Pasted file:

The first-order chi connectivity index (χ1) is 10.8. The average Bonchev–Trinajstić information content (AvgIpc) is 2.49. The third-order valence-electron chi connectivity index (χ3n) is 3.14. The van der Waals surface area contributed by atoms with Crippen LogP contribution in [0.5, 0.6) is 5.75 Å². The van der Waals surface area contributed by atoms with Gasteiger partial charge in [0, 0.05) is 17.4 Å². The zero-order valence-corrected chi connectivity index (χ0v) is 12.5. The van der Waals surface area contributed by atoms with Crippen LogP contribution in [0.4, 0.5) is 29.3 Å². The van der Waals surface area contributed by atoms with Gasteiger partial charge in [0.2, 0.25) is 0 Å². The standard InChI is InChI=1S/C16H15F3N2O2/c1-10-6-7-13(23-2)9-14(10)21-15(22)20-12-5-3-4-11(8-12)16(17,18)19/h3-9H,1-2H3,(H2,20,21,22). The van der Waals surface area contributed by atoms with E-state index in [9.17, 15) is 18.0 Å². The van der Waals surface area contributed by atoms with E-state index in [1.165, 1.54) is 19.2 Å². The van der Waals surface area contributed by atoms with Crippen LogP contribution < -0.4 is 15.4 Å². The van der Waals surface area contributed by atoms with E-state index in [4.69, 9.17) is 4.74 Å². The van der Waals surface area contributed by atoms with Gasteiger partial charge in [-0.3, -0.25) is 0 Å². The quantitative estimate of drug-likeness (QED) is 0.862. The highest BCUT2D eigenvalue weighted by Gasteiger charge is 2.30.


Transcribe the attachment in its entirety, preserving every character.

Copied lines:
The first-order chi connectivity index (χ1) is 10.8. The average Bonchev–Trinajstić information content (AvgIpc) is 2.49. The third-order valence-electron chi connectivity index (χ3n) is 3.14. The van der Waals surface area contributed by atoms with Crippen LogP contribution in [0.5, 0.6) is 5.75 Å². The van der Waals surface area contributed by atoms with Gasteiger partial charge in [0, 0.05) is 17.4 Å². The zero-order valence-corrected chi connectivity index (χ0v) is 12.5. The van der Waals surface area contributed by atoms with Crippen LogP contribution in [0.4, 0.5) is 29.3 Å². The van der Waals surface area contributed by atoms with Gasteiger partial charge in [0.2, 0.25) is 0 Å². The standard InChI is InChI=1S/C16H15F3N2O2/c1-10-6-7-13(23-2)9-14(10)21-15(22)20-12-5-3-4-11(8-12)16(17,18)19/h3-9H,1-2H3,(H2,20,21,22). The van der Waals surface area contributed by atoms with E-state index in [9.17, 15) is 18.0 Å². The van der Waals surface area contributed by atoms with E-state index in [1.165, 1.54) is 19.2 Å². The van der Waals surface area contributed by atoms with Crippen LogP contribution < -0.4 is 15.4 Å². The van der Waals surface area contributed by atoms with E-state index in [4.69, 9.17) is 4.74 Å². The van der Waals surface area contributed by atoms with Gasteiger partial charge in [-0.3, -0.25) is 0 Å². The quantitative estimate of drug-likeness (QED) is 0.862. The highest BCUT2D eigenvalue weighted by Gasteiger charge is 2.30.